Type:
text; Electronic Dissertation
Keywords:
authentic inquiry; variable stars; astronomy education; inquiry; astronomy knowledge
Degree Name:
PhD
Degree Level:
doctoral
Degree Program:
Teaching & Teacher Education; Graduate College
Degree Grantor:
University of Arizona
Advisor:
Johnson, Bruce; Slater, Timothy
Committee Chair:
Johnson, Bruce; Slater, Timothy

Full metadata record

DC FieldValue Language
dc.language.isoENen_US
dc.titleThe Impact of Authentic Science Inquiry Experiences Studying Variable Stars on High School Students' Knowledge and Attitudes about Science and Astronomy and Beliefs Regarding the Nature of Scienceen_US
dc.creatorRichwine, Pebble Leaen_US
dc.contributor.authorRichwine, Pebble Leaen_US
dc.date.issued2007en_US
dc.publisherThe University of Arizona.en_US
dc.rightsCopyright © is held by the author. Digital access to this material is made possible by the University Libraries, University of Arizona. Further transmission, reproduction or presentation (such as public display or performance) of protected items is prohibited except with permission of the author.en_US
dc.description.abstractThe purpose of this concurrent mixed methods study was to investigate the impact on high school students' knowledge and attitudes regarding astronomy and beliefs about the nature of science after participating in an extended authentic, inquiry-oriented, research experience studying variable stars using a specifically designed curriculum guide "In the Hunt for Variable Stars." The study gathered quantitative data using a pretest posttest strategy on a modified form of an existing questionnaire called Students Attitudes Toward Astronomy and four student-supplied response content surveys. Qualitative methods included analysis of researcher's field notes, naturalistic observations, formal interviews, and students' artifacts. The methods and results of this study provided important baseline information to measure cognitive and affective changes resulting from an authentic scientific research experience for high school students.Ninety students participated in a targeted instructional sequence and their attitudes and knowledge were compared to 50 students in a comparable science course who were not provided an authentic research experience. The results obtained in this study strongly suggest that participation in research is successful at significantly increasing content knowledge. All four content surveys showed statistically significant increases for students in the intervention group as compared to the students in the non-intervention group. Qualitative results demonstrated that both groups of students initially held naïve ideas about science and astronomy. After participation in the intervention, the most dramatic changes were observed in students' understanding of astronomy content. No substantial change was seen in students' attitudes toward Astronomy and science but there is evidence of some limited impacts on beliefs regarding the nature of science.In combination, the data resulting from this mixed-method study lend considerable weight to claim in contemporary science education reform that students will learn and more scientifically accurate knowledge of astronomy after participating in authentic inquiry experiences.en_US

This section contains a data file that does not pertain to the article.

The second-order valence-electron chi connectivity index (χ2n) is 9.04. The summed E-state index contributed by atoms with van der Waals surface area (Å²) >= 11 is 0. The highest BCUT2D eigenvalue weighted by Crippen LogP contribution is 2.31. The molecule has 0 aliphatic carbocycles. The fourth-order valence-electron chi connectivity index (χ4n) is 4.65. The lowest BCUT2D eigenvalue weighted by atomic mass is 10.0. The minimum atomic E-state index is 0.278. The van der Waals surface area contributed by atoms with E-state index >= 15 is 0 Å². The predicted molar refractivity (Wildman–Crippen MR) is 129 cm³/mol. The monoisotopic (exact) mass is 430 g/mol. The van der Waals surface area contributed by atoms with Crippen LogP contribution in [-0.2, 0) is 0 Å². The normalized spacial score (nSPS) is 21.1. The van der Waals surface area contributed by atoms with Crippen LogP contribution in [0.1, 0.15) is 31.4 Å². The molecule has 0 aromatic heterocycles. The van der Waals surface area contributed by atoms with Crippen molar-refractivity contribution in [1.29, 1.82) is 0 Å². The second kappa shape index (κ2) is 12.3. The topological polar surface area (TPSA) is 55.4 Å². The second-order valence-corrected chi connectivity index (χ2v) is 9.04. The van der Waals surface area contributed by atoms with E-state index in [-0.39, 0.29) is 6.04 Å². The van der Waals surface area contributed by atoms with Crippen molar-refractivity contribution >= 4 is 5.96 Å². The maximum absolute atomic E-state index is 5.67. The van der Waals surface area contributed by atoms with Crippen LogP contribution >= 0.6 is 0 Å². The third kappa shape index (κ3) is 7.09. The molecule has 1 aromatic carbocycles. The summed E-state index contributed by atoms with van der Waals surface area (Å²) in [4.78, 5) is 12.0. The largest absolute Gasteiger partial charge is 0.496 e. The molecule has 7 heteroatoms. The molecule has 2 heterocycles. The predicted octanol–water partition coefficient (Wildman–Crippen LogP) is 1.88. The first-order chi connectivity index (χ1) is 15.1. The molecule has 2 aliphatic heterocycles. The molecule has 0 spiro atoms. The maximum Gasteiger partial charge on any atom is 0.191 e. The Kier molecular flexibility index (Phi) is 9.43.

dc.typetexten_US
dc.typeElectronic Dissertationen_US
dc.subjectauthentic inquiryen_US
dc.subjectvariable starsen_US
dc.subjectastronomy educationen_US
dc.subjectinquiryen_US
dc.subjectastronomy knowledgeen_US
thesis.degree.namePhDen_US
thesis.degree.leveldoctoralen_US
thesis.degree.disciplineTeaching & Teacher Educationen_US
thesis.degree.disciplineGraduate Collegeen_US
thesis.degree.grantorUniversity of Arizonaen_US
dc.contributor.advisorJohnson, Bruceen_US
dc.contributor.advisorSlater, Timothyen_US
dc.contributor.chairJohnson, Bruceen_US
dc.contributor.chairSlater, Timothyen_US
dc.contributor.committeememberHarris, Christopheren_US
dc.identifier.proquest2079en_US
dc.identifier.oclc752259902en_US